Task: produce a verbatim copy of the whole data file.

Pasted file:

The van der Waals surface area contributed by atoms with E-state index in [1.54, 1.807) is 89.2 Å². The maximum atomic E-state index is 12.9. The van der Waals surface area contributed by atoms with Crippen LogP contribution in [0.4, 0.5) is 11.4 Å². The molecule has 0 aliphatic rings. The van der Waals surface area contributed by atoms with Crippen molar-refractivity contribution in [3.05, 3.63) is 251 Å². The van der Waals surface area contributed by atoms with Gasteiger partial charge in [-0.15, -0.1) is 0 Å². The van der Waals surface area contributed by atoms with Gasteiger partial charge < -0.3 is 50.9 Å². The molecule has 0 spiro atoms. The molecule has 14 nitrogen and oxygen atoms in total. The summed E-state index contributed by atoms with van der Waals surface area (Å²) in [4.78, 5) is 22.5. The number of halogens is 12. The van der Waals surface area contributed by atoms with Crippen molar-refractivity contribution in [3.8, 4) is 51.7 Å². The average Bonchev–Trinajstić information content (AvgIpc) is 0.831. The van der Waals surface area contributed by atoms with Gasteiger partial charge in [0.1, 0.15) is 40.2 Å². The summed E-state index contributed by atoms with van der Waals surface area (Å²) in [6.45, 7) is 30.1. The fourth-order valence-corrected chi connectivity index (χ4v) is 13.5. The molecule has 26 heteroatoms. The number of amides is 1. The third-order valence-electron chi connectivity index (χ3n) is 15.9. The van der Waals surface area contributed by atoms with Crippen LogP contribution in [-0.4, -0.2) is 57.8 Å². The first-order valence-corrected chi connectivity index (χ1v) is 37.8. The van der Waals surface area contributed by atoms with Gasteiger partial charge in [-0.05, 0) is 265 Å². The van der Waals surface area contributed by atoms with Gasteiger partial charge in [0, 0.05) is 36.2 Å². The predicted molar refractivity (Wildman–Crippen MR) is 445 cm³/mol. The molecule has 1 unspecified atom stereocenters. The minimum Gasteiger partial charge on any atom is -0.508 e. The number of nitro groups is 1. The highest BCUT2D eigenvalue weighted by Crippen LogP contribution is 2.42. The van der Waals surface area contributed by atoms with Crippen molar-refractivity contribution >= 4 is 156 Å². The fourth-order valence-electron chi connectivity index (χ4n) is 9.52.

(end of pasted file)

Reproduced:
The van der Waals surface area contributed by atoms with E-state index in [1.54, 1.807) is 89.2 Å². The maximum atomic E-state index is 12.9. The van der Waals surface area contributed by atoms with Crippen LogP contribution in [0.4, 0.5) is 11.4 Å². The molecule has 0 aliphatic rings. The van der Waals surface area contributed by atoms with Crippen molar-refractivity contribution in [3.05, 3.63) is 251 Å². The van der Waals surface area contributed by atoms with Gasteiger partial charge in [-0.15, -0.1) is 0 Å². The van der Waals surface area contributed by atoms with Gasteiger partial charge < -0.3 is 50.9 Å². The molecule has 0 spiro atoms. The molecule has 14 nitrogen and oxygen atoms in total. The summed E-state index contributed by atoms with van der Waals surface area (Å²) in [4.78, 5) is 22.5. The number of halogens is 12. The van der Waals surface area contributed by atoms with Crippen molar-refractivity contribution in [3.8, 4) is 51.7 Å². The average Bonchev–Trinajstić information content (AvgIpc) is 0.831. The van der Waals surface area contributed by atoms with Gasteiger partial charge in [0.1, 0.15) is 40.2 Å². The summed E-state index contributed by atoms with van der Waals surface area (Å²) in [6.45, 7) is 30.1. The fourth-order valence-corrected chi connectivity index (χ4v) is 13.5. The molecule has 26 heteroatoms. The number of amides is 1. The third-order valence-electron chi connectivity index (χ3n) is 15.9. The van der Waals surface area contributed by atoms with Crippen LogP contribution in [-0.4, -0.2) is 57.8 Å². The first-order valence-corrected chi connectivity index (χ1v) is 37.8. The van der Waals surface area contributed by atoms with Gasteiger partial charge in [-0.05, 0) is 265 Å². The van der Waals surface area contributed by atoms with Gasteiger partial charge in [0, 0.05) is 36.2 Å². The predicted molar refractivity (Wildman–Crippen MR) is 445 cm³/mol. The molecule has 1 unspecified atom stereocenters. The minimum Gasteiger partial charge on any atom is -0.508 e. The number of nitro groups is 1. The highest BCUT2D eigenvalue weighted by Crippen LogP contribution is 2.42. The van der Waals surface area contributed by atoms with Crippen molar-refractivity contribution >= 4 is 156 Å². The fourth-order valence-electron chi connectivity index (χ4n) is 9.52.